This might be a choppy entry. I’ve already tried two analogies and failed. How to explain what I want to say?
I’ve just read an article on c|net which points to an upcoming controversy. As video shifts from broadcast to on demand (and make no mistake, that change is happening) will the gatekeepers allow unfettered access if that access diminishes another part of their business?
Is that obtuse? Am I making the point?
Try this. Lets say you own a high speed Internet provider. It could be a cable company or phone company or other business. It doesn’t make much difference because they are all becoming the same business.
Your customers are looking to download video programs over the fat pipe of data you bring into their home. Do you allow them to download programming that you currently sell… or want to sell? Can your customers pull an end around on your pay-per-view offerings, for instance?
If you’re a phone company, can your Internet customers use the Internet to hatchet your POTS (plain old telephone service) package?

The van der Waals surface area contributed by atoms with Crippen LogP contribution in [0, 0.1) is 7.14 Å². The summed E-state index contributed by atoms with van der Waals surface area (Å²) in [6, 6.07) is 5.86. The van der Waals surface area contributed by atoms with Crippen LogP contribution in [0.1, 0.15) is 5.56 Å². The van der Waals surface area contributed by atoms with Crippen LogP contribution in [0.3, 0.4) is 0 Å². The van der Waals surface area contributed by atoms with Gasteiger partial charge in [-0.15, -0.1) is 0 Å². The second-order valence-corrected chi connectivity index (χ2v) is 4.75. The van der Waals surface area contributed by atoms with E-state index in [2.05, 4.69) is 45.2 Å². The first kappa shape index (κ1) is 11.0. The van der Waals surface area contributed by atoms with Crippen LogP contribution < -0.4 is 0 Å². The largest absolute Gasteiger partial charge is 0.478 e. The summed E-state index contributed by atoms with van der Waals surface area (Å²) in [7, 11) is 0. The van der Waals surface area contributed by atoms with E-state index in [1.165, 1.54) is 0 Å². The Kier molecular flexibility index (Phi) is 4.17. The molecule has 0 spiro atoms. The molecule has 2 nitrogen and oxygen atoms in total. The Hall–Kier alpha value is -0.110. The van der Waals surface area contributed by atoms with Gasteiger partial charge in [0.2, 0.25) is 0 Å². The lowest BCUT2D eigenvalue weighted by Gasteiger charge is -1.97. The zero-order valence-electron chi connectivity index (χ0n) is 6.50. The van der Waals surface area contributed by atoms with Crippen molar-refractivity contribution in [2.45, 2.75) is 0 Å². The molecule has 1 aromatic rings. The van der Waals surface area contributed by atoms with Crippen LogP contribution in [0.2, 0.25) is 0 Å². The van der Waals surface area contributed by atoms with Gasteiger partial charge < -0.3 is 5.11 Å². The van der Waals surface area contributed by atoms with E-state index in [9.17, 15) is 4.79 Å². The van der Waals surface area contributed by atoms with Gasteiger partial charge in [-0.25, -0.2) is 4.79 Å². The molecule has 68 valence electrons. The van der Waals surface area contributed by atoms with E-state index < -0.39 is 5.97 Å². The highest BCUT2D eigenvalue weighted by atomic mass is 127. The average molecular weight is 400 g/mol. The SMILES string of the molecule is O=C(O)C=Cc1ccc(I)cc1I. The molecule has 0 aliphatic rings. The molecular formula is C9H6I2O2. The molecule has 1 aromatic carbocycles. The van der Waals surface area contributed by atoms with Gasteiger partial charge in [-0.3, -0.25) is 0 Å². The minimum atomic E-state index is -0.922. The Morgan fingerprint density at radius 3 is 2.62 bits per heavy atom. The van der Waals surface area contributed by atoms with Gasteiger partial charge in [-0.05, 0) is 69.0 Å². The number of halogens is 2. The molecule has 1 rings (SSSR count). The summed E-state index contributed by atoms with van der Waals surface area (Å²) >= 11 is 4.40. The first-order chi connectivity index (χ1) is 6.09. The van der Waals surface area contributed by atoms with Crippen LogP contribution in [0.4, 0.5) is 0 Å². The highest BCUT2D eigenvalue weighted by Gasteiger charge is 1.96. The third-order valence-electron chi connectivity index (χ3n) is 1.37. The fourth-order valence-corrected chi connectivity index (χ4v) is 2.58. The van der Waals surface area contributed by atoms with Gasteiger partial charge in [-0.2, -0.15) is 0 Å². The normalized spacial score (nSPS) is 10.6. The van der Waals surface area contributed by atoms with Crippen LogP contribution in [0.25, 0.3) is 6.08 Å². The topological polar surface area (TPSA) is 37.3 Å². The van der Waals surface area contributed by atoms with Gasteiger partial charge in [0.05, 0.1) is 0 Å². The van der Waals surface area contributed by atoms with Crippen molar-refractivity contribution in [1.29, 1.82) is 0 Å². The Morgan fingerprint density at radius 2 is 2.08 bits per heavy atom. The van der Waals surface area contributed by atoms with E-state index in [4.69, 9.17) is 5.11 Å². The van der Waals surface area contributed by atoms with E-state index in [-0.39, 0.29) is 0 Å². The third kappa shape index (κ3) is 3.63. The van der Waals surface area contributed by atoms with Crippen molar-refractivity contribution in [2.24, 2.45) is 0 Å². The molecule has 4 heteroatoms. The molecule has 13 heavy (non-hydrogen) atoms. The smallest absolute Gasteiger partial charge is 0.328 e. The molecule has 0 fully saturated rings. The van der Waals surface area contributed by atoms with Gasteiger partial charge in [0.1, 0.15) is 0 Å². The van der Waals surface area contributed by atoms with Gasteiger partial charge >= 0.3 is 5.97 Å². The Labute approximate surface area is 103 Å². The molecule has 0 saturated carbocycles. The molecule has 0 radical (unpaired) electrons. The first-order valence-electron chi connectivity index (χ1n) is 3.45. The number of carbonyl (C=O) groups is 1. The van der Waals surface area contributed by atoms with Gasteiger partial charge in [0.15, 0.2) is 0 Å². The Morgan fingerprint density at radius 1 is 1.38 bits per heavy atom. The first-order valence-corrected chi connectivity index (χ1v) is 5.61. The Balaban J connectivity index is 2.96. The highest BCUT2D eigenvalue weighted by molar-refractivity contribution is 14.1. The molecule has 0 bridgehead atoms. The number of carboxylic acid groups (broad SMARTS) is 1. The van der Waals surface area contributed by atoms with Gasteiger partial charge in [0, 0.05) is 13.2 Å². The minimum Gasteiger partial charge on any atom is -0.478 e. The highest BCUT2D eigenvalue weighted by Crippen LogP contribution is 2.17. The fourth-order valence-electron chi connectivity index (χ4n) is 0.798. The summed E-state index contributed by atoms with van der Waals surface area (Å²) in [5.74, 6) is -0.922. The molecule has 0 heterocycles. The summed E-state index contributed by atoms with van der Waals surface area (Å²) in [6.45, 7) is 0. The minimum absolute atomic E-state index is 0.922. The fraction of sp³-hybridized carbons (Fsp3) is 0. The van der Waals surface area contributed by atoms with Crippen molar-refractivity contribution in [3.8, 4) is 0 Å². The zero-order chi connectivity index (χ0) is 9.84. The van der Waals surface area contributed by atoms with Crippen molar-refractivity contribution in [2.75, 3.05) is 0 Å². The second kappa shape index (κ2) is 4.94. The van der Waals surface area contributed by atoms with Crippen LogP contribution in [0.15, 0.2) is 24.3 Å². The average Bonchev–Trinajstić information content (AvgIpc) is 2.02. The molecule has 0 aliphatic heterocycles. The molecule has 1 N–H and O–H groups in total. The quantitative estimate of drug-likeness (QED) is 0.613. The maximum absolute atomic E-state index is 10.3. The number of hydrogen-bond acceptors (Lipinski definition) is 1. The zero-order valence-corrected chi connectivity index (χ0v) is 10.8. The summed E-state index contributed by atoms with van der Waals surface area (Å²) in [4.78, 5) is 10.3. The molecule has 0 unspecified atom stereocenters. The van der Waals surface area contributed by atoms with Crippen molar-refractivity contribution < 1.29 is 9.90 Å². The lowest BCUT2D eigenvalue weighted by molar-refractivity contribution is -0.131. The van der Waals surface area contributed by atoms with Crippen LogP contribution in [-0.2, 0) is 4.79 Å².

The brief item in the newsletter implies that SBC will block all video traffic traveling over its broadband network even if it comes from the public Internet. This means that SBC would essentially block video traffic from any Web sites that distribute video, if the content provider has not struck a deal with SBC.
SBC’s PR people were quick to say it’s not so. Then, the author of the original report actually put a comment on c|net, sticking by his assertions.
When an Internet provider in North Carolina limited its customers access to the Vonage VOIP phone service (which would eat into it’s phone business), the FCC quickly stepped in.
However, we’re talking about the big boys now. There’s a lot of money and control at stake. Actually, that sentence works better as: There’s a lot of money at stake with control.
I know this is a complex issue, and I’m not sure I’ve done it justice. Even if I haven’t explained it well enough for you to get every nuance, here’s what you should take home – People are currently fighting over the future of our communications infrastructure. It will affect you at home and at work. It will affect you in the wallet.